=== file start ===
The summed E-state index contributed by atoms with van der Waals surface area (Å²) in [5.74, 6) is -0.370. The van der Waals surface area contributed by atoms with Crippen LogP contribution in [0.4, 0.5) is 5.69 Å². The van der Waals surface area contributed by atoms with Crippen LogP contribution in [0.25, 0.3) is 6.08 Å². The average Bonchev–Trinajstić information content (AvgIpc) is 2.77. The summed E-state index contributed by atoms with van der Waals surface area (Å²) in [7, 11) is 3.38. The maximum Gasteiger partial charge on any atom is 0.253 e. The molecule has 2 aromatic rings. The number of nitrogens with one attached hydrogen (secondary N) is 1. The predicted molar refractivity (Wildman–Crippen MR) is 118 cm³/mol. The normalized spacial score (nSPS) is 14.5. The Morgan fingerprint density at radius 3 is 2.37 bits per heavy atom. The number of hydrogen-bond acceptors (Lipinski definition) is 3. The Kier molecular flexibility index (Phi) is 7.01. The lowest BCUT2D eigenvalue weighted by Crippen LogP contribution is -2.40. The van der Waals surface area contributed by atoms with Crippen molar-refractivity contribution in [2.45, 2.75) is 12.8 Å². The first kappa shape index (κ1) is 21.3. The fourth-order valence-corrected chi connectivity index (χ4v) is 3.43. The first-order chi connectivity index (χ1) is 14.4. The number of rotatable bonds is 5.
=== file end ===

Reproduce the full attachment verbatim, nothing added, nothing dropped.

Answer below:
The summed E-state index contributed by atoms with van der Waals surface area (Å²) in [5.74, 6) is -0.370. The van der Waals surface area contributed by atoms with Crippen LogP contribution in [0.4, 0.5) is 5.69 Å². The van der Waals surface area contributed by atoms with Crippen LogP contribution in [0.25, 0.3) is 6.08 Å². The average Bonchev–Trinajstić information content (AvgIpc) is 2.77. The summed E-state index contributed by atoms with van der Waals surface area (Å²) in [7, 11) is 3.38. The maximum Gasteiger partial charge on any atom is 0.253 e. The molecule has 2 aromatic rings. The number of nitrogens with one attached hydrogen (secondary N) is 1. The predicted molar refractivity (Wildman–Crippen MR) is 118 cm³/mol. The normalized spacial score (nSPS) is 14.5. The Morgan fingerprint density at radius 3 is 2.37 bits per heavy atom. The number of hydrogen-bond acceptors (Lipinski definition) is 3. The Kier molecular flexibility index (Phi) is 7.01. The lowest BCUT2D eigenvalue weighted by Crippen LogP contribution is -2.40. The van der Waals surface area contributed by atoms with Crippen molar-refractivity contribution in [2.45, 2.75) is 12.8 Å². The first kappa shape index (κ1) is 21.3. The fourth-order valence-corrected chi connectivity index (χ4v) is 3.43. The first-order chi connectivity index (χ1) is 14.4. The number of rotatable bonds is 5.